Arguing that his actions were impulsive and uncontrollable, the poet sincerely apologizes for betraying the youth. He describes the destruction of the relationship as tragic, for it is his most prized possession: "What wretched errors hath my heart committed, / Whilst it hath thought itself so blessèd never!" However, he acknowledges that there are some benefits from the relationship's demise. Sonnet 119 takes the reader from the poet's infatuation for the youth to his newfound attraction — the Dark Lady. Although she is never directly named, she is likened to "this madding fever," and hers are "Siren tears / Distilled from limbecks foul as hell within." Full of remorse, the poet returns to his old love with greater poignancy and ardor (lines 12 and 13). Nevertheless, there is more hope than certainty that by "ruined love" rebuilt he shall find a love made stronger by the breach.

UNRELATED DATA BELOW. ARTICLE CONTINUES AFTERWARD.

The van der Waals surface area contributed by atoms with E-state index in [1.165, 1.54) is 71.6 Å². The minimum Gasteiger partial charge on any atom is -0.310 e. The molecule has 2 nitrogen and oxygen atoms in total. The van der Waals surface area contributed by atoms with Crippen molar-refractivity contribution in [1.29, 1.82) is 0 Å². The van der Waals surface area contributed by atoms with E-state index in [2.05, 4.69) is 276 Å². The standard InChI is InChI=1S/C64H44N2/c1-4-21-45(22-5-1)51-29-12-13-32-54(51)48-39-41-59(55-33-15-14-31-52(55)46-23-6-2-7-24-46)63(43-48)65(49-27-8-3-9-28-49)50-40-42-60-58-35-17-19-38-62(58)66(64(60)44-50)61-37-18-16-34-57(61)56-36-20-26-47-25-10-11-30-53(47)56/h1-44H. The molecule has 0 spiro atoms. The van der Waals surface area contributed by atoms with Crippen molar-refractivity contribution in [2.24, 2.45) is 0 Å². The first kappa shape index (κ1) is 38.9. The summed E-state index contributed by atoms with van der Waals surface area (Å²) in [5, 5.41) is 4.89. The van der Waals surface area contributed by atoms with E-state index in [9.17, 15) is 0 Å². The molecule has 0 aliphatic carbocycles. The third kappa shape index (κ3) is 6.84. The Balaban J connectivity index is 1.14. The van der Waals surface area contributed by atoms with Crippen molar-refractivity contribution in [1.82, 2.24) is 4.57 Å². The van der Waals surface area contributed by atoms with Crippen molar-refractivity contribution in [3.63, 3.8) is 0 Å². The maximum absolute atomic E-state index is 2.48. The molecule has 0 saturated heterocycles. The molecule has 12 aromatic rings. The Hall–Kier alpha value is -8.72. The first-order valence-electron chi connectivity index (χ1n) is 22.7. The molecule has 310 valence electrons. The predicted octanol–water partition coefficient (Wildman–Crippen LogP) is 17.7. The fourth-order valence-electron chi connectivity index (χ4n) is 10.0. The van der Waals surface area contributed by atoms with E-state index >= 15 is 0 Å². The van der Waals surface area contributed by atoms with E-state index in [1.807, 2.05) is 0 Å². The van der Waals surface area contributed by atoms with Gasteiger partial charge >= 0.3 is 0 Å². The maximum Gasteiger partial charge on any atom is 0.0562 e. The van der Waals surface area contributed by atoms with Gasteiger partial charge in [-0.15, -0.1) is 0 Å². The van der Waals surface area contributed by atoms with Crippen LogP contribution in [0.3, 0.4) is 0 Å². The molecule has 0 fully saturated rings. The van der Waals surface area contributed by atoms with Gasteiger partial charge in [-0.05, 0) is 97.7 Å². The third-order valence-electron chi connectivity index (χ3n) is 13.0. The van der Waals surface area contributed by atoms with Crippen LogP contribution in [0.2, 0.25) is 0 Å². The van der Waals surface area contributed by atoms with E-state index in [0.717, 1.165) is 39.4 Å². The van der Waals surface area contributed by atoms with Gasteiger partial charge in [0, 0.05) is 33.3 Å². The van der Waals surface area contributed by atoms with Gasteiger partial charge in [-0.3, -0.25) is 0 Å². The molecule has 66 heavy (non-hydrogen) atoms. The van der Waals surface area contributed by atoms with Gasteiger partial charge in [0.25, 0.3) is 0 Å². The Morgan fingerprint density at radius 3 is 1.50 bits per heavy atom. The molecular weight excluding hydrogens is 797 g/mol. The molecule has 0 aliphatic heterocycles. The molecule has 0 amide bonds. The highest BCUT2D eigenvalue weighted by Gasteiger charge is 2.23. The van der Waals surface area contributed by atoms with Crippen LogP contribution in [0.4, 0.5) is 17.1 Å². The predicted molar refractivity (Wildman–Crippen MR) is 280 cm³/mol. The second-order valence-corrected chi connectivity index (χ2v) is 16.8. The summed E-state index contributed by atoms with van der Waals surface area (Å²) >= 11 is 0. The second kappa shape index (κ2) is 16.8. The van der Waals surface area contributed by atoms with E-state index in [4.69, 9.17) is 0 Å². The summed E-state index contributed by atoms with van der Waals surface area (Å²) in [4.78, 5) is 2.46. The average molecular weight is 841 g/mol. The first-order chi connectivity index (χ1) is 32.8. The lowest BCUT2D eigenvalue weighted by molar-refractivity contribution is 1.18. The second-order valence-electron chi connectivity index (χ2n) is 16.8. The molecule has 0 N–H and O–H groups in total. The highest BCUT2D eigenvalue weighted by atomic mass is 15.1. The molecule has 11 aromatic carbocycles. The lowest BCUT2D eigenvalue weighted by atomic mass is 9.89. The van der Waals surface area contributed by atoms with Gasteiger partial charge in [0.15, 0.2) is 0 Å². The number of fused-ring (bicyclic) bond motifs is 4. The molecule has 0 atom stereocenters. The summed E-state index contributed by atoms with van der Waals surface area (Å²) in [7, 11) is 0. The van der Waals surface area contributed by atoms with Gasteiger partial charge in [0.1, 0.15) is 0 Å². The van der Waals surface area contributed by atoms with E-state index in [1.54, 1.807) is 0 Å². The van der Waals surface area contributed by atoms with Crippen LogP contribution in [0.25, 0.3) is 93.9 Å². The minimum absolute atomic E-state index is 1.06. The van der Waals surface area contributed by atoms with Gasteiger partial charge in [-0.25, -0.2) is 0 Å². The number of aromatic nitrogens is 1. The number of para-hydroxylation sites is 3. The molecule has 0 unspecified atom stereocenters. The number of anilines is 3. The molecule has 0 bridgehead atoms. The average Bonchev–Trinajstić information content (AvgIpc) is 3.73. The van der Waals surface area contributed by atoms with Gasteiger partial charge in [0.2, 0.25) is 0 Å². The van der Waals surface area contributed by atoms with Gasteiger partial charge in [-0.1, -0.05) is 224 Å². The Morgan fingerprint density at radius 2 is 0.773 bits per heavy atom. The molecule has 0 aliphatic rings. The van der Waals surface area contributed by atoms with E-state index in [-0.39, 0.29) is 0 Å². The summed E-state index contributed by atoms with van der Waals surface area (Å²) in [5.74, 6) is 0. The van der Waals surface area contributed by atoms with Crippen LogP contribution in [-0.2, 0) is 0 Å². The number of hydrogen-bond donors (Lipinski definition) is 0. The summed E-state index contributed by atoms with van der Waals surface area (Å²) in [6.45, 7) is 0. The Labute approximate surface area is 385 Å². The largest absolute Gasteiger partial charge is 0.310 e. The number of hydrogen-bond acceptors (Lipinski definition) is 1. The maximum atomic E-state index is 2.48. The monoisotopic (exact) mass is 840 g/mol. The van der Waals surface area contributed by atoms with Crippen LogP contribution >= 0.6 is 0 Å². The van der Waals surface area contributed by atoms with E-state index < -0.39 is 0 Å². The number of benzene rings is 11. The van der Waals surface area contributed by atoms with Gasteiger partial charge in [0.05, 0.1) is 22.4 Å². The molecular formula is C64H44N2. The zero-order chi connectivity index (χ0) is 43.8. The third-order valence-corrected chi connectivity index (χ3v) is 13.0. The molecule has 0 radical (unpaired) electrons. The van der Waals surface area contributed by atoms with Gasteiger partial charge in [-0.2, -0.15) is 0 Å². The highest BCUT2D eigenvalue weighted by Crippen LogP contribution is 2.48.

limbecks gourd-shaped vessels used in distilling.